The letter that’s helping one college’s students understand their student loan debt Associated Press
The Indiana University cheerleaders rush onto the field during pre-game activities of an NCAA college football game, Saturday, Nov. 9, 2013, in Bloomington, Ind. (AP Photo/Doug McSchooler)

Indiana University is changing the way its students are borrowing to pay for their education.

Back in 2012, the school began sending letters to students, estimating their total student loan debt and future monthly payments. Since then, the university says borrowing by undergraduates has dropped by 18%.

“We want students at every year to understand the debt they have,” says Jim Kennedy, associate vice president for student services and systems. “They get this every year, and they can see where they’re at.”

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Back in 2012, after holding a series of focus groups in which students revealed they were confused about how much debt they had, the school decided to launch a series of initiatives designed to empower them financially.

Any of IU’s 110,000 students carrying loans receive the letter (you can see an example letter below), and they also have access to MoneySmarts, a series of podcasts and campus programs that focus on the intersection of college and money. (The most popular, according to Kennedy, is “How Not to Move in With Your Parents.”)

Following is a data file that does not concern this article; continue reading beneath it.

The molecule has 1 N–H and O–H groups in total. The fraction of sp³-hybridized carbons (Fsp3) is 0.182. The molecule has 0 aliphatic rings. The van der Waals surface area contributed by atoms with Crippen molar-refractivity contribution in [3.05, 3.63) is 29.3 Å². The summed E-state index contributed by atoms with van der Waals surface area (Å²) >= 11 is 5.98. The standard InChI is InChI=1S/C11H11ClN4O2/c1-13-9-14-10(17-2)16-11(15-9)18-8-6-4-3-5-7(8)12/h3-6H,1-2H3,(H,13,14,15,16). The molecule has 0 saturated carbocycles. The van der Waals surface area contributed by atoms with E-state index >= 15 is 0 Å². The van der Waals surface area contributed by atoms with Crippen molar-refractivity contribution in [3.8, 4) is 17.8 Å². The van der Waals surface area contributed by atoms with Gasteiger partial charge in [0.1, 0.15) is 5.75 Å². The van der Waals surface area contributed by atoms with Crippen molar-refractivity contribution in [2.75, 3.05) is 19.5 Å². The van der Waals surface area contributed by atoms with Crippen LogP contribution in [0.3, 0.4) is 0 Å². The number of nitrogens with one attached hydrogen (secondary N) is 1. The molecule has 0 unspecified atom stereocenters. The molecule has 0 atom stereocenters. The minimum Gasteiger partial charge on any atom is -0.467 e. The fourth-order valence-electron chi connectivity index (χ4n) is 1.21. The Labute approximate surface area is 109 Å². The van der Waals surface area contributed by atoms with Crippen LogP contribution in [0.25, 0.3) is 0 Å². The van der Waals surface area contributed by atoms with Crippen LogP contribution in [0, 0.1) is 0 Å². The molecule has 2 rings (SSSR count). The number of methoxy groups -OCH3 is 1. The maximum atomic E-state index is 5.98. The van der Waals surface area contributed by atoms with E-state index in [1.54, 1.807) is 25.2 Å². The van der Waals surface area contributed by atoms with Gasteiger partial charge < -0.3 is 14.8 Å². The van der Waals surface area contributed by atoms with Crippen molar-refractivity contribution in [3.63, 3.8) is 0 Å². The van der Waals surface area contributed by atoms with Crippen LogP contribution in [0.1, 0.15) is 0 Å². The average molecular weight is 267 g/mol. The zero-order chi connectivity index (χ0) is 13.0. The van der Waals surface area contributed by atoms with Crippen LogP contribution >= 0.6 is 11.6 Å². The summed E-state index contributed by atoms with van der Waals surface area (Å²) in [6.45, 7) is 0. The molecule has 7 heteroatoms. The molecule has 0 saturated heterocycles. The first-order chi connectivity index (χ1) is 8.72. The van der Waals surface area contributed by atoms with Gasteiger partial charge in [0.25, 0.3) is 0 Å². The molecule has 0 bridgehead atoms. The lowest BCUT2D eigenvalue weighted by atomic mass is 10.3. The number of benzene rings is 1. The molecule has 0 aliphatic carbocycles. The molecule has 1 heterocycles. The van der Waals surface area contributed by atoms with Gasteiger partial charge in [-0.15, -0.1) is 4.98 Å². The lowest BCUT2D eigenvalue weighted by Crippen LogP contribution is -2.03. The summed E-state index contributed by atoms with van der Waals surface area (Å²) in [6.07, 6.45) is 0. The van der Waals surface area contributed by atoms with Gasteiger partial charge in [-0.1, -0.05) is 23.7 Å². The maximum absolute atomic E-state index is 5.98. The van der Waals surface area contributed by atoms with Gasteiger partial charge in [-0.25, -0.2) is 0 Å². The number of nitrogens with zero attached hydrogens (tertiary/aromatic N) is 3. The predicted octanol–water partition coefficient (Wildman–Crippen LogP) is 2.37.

Around each of the school’s seven campuses, signs and posters encourage students to take “15 to finish,” or 15 credits so that they graduate in four years, thereby minimizing their loans. Peer-to-peer counseling and a service that contacts students post-graduation about their repayment options are two other ways the school is trying to secure its graduates’ future.

“We’re just very concerned about students and student loan debt, and our administration is very concerned,” says Kennedy.

He adds, “Anything that colleges can do to raise awareness about student loans is a very positive thing.”

RELATED: 5 things everyone should know about student loans before they graduate

Remember, defaulting on a student or any other type of loan seriously damages your credit score, and because student loans are rarely discharged in bankruptcy, the debt can beat down on you for decades. (You can see how your student loans are currently impacting your credit scores for free on

There are some options for people who are behind on payments to get back on track, though. To get out of default, you can combine eligible loans with a federal Direct Consolidation Loan, or you can go through the government’s default rehabilitation program. If you make nine consecutive on-time payments (the payments can be extremely low), your account goes back into good standing, and the default is removed from your credit report.

You can see an example of the school’s loan letter on

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Jill Krasny,

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